Current Flu Vaccine Less Effective in the Elderly, CDC Says
Older people who received this season's flu shot appear to be less protected from the illness than younger people who were vaccinated. As a result, early flu treatment is especially important for anyone in this age group who shows flu symptoms, according to a new report from the Centers for Disease Control and Prevention (CDC).
The results show adults ages 65 and over who got this season's flu shot were just as likely to visit the doctor for flu symptoms as older adults who weren't vaccinated.
By contrast, getting the flu shot reduced the risk of visiting the doctor for flu by about 50 to 60 percent in people from other age groups.
Nevertheless, older people are still advised to get a flu shot, the CDC says. The vaccine's effectiveness can vary from season to season, and person to person. During some years, the flu vaccine has been found to provide significant protection for older adults; during other years, no protection has been seen, said Erin Burns, a communications officer at the CDC's Influenza Division.
The new report only looked at whether this season's flu vaccine reduced the risk of doctors' visits for flu, and didn't examine hospitalizations for more severe flu illnesses. Some research shows that the flu vaccination can reduce the severity of illness in older people who do get sick. A 2011 study found that older people who received a flu shot were 61 percent less likely to be hospitalized for flu-like illness.
"While influenza vaccine is not perfect, overall, the evidence supports the public health benefit of vaccination," Burns said. "Vaccination is particularly important for people 65 and older who are especially vulnerable to serious illness and death, despite the fact that the vaccine may not work as well in this age group."
Because of their increased risk for flu complications, it's important for elderly people to seek treatment quickly if they develop flu symptoms, including fever, cough, body aches, headache, chills and fatigue. Antiviral medications for flu work best if they're given within 48 hours of the start of symptoms.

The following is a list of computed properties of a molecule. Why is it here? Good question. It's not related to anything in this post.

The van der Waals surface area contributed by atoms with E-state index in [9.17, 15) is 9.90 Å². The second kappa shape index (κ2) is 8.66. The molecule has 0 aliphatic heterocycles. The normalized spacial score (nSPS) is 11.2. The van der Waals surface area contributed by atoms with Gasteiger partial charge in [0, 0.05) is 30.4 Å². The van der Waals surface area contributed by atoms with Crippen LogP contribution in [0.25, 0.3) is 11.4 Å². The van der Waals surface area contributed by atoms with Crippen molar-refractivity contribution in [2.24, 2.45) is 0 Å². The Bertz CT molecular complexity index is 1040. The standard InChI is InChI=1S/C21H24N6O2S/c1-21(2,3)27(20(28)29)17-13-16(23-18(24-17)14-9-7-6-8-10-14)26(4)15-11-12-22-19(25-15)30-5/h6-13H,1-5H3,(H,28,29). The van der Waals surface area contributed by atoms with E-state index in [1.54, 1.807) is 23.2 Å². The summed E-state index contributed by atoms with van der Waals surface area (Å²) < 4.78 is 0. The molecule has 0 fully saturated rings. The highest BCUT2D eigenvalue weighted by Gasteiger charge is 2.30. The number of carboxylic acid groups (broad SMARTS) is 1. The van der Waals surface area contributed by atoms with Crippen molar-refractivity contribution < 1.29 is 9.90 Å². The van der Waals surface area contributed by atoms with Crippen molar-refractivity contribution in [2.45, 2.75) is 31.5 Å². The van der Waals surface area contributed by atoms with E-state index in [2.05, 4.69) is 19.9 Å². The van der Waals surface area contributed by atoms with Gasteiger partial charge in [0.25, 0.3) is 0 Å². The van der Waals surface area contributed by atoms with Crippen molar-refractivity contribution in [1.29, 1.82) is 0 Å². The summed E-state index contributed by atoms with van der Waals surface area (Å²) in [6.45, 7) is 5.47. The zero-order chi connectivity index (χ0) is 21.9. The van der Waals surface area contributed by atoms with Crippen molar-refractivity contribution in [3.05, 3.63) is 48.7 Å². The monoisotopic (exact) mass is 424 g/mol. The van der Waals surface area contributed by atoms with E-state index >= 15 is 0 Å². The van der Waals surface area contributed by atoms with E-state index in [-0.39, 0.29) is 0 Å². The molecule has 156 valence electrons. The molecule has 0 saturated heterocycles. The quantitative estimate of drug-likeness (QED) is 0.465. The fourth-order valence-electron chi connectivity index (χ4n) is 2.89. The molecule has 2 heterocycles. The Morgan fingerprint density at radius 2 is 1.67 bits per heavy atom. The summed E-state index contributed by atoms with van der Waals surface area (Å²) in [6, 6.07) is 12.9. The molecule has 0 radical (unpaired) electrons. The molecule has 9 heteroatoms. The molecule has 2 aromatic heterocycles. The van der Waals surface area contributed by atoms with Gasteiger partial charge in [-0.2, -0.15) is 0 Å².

"Aging and chronic health problems can diminish the body’s ability to mount a protective immune response after influenza vaccination, which can result in lower levels of vaccine effectiveness in some older people," Burns said. But Burns notes that people ages 65 and older are a heterogeneous group, and some individuals have very responsive immune systems.
This year's flu season has been a particularly bad one for the elderly. Of the 8,953 people hospitalized for flu so far, more than half have been 65 or older, the CDC said. [See Why Is This Year's Flu Season So Bad?]
The new report examined the flu vaccine's effectiveness in 2,697 people between Dec. 2, 2012 and Jan. 19, 2013. When considering all age groups, the vaccine was 56 percent effective, meaning it reduced the risk of a doctor's visit for flu by 56 percent. This new estimate for the vaccine's effectiveness is slightly lower than an estimate given earlier this year, which said the vaccine was 62 percent effective.
The flu shot is recommended for everyone ages 6 months and older.
Pass it on: This season's flu vaccine is less effective in the elderly, making early flu treatment especially important for people in this age group.
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Rachael is a Live Science contributor, and was a former channel editor and senior writer for Live Science between 2010 and 2022. She has a master's degree in journalism from New York University's Science, Health and Environmental Reporting Program. She also holds a B.S. in molecular biology and an M.S. in biology from the University of California, San Diego. Her work has appeared in Scienceline, The Washington Post and Scientific American.